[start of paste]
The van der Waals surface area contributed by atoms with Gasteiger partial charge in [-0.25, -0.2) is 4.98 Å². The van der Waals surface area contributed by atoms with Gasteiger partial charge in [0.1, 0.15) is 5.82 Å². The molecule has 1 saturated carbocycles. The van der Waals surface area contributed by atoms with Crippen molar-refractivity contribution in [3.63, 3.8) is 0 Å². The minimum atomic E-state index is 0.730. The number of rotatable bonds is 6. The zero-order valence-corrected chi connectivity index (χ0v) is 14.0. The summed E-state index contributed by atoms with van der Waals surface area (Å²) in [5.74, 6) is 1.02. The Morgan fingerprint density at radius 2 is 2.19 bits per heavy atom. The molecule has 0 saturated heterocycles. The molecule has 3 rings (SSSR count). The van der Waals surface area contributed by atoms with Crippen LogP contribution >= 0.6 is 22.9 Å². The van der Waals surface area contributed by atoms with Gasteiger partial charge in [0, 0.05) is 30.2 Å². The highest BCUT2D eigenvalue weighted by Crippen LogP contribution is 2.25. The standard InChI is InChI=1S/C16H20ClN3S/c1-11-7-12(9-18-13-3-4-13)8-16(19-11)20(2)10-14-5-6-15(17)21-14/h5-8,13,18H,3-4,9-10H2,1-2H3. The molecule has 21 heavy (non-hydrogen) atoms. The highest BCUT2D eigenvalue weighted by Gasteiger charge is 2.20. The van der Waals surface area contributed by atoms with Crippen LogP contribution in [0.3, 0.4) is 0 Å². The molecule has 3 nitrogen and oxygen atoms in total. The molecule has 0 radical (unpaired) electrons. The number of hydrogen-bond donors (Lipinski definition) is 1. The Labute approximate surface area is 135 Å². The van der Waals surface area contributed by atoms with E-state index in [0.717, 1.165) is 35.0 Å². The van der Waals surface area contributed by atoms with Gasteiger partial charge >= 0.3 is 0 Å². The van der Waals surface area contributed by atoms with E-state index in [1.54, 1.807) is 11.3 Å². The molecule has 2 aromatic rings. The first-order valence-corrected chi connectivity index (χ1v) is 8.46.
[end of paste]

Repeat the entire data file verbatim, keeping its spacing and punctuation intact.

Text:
The van der Waals surface area contributed by atoms with Gasteiger partial charge in [-0.25, -0.2) is 4.98 Å². The van der Waals surface area contributed by atoms with Gasteiger partial charge in [0.1, 0.15) is 5.82 Å². The molecule has 1 saturated carbocycles. The van der Waals surface area contributed by atoms with Crippen molar-refractivity contribution in [3.63, 3.8) is 0 Å². The minimum atomic E-state index is 0.730. The number of rotatable bonds is 6. The zero-order valence-corrected chi connectivity index (χ0v) is 14.0. The summed E-state index contributed by atoms with van der Waals surface area (Å²) in [5.74, 6) is 1.02. The Morgan fingerprint density at radius 2 is 2.19 bits per heavy atom. The molecule has 0 saturated heterocycles. The molecule has 3 rings (SSSR count). The van der Waals surface area contributed by atoms with Crippen LogP contribution >= 0.6 is 22.9 Å². The van der Waals surface area contributed by atoms with Gasteiger partial charge in [0, 0.05) is 30.2 Å². The highest BCUT2D eigenvalue weighted by Crippen LogP contribution is 2.25. The standard InChI is InChI=1S/C16H20ClN3S/c1-11-7-12(9-18-13-3-4-13)8-16(19-11)20(2)10-14-5-6-15(17)21-14/h5-8,13,18H,3-4,9-10H2,1-2H3. The molecule has 21 heavy (non-hydrogen) atoms. The highest BCUT2D eigenvalue weighted by Gasteiger charge is 2.20. The van der Waals surface area contributed by atoms with Crippen LogP contribution in [0.3, 0.4) is 0 Å². The molecule has 3 nitrogen and oxygen atoms in total. The molecule has 0 radical (unpaired) electrons. The number of hydrogen-bond donors (Lipinski definition) is 1. The Labute approximate surface area is 135 Å². The van der Waals surface area contributed by atoms with E-state index in [0.717, 1.165) is 35.0 Å². The van der Waals surface area contributed by atoms with Gasteiger partial charge >= 0.3 is 0 Å². The van der Waals surface area contributed by atoms with E-state index in [1.54, 1.807) is 11.3 Å². The molecule has 2 aromatic rings. The first-order valence-corrected chi connectivity index (χ1v) is 8.46.